Raven cull is a bolt from the blue

Amy Lewis

A plan to cull ravens in Lancashire and four other English counties has shocked naturalists at the Wildlife Trust.

The Lancashire Wildlife Trust heard that Natural England has issued licences for a cull of ravens in Farmer’s Weekly, which reports that “The licences have only been granted to a small number of farmers in areas where the landowner has exhausted all other options to protect their livestock.”

The raven is a protected species under the terms of the Wildlife & Countryside Act 1981 (as amended).

The Lancashire Wildlife Trust has emailed Natural England’s local office in Crewe to ask for clarification of the reasoning behind the award of these local licences. Policy Officer Dave Dunlop said: “We want to know what non-lethal measures have already been tried and why these have failed.

“And we want to know what are the checks and balances that have been put in place to ensure that a level raven population may be maintained across Lancashire despite any localised reductions resulting from the culls.

“Irrespective of the merits or otherwise of these individual local culls, we’d also want to know the details of its timing. It would be important that this should not be in the raven breeding season, for animal welfare issues (removing parents that are feeding young) and especially because ravens share nest sites with peregrines in some local quarries, and “collateral’ disturbance of those and their young as a result of shooting would be a serious issue. Peregrine is a specially protected species under law.”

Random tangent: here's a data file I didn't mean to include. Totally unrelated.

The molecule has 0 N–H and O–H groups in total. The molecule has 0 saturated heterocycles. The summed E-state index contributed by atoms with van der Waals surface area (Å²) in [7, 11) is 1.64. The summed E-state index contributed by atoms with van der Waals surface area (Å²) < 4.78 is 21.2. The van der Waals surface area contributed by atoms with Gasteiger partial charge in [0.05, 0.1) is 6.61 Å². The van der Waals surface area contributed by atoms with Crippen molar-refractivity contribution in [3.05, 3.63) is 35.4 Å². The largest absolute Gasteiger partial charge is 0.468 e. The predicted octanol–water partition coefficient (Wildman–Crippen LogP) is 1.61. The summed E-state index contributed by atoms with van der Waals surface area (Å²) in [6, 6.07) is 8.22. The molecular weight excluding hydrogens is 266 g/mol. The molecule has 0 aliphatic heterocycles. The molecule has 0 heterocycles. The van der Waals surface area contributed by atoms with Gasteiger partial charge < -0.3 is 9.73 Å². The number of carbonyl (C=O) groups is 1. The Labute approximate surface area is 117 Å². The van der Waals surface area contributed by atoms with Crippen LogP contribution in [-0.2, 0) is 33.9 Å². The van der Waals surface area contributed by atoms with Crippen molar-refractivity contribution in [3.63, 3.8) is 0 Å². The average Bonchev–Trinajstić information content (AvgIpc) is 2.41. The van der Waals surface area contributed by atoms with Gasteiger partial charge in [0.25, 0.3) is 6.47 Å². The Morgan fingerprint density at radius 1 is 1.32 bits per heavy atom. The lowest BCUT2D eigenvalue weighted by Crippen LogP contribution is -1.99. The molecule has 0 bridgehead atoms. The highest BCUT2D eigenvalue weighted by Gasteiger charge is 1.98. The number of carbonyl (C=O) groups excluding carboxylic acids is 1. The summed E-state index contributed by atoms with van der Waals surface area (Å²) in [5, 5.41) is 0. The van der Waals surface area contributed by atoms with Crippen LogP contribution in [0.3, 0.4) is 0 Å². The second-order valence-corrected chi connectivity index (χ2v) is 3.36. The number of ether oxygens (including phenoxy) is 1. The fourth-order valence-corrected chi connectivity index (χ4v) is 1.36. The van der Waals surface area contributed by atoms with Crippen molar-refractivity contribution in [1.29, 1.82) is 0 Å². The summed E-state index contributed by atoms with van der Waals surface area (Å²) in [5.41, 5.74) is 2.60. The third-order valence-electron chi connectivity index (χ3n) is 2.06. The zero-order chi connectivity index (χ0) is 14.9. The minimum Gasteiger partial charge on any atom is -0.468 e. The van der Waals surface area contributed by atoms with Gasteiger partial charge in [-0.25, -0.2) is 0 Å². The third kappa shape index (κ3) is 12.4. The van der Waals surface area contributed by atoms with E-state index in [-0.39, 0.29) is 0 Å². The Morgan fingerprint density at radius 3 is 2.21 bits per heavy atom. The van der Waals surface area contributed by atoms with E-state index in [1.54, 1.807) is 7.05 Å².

Once confined by persecution to the highest and most remote uplands, ravens began a quite rapid westward expansion in the region in the early 1990s. This was helped by the birds’ adaptation to nesting in quarries and on a variety of other human structures, including cathedrals, gasometers and electricity pylons.

Ellie Brodie, Senior Policy Manager at The Wildlife Trusts, says: “Ravens are a protected species and have long appeared in myths and legends, from Aesop’s fables to Native American folklore; their intelligence is renowned. After centuries of persecution, populations of this majestic bird are recovering.

“We believe that the culling of any animal should always be a last resort after every appropriate alternative has been explored.

“We have not been notified that Natural England were considering licences and we have concerns about the evidence base used to guide licensing decisions. Without transparency, we won’t know the impact that this decision will have on the population of a protected species; this is a worrying issue both now and in the future.”

Historically ravens were a scavenging bird of mediaeval cities and, following their population’s recovery, they seem to be returning to this role. Indeed, ravens colonising from the south have bred successfully on Liverpool’s Anglican cathedral. There are estimated to be about 100 breeding pairs in Lancashire and North Merseyside with 300 hundred spending the winters here.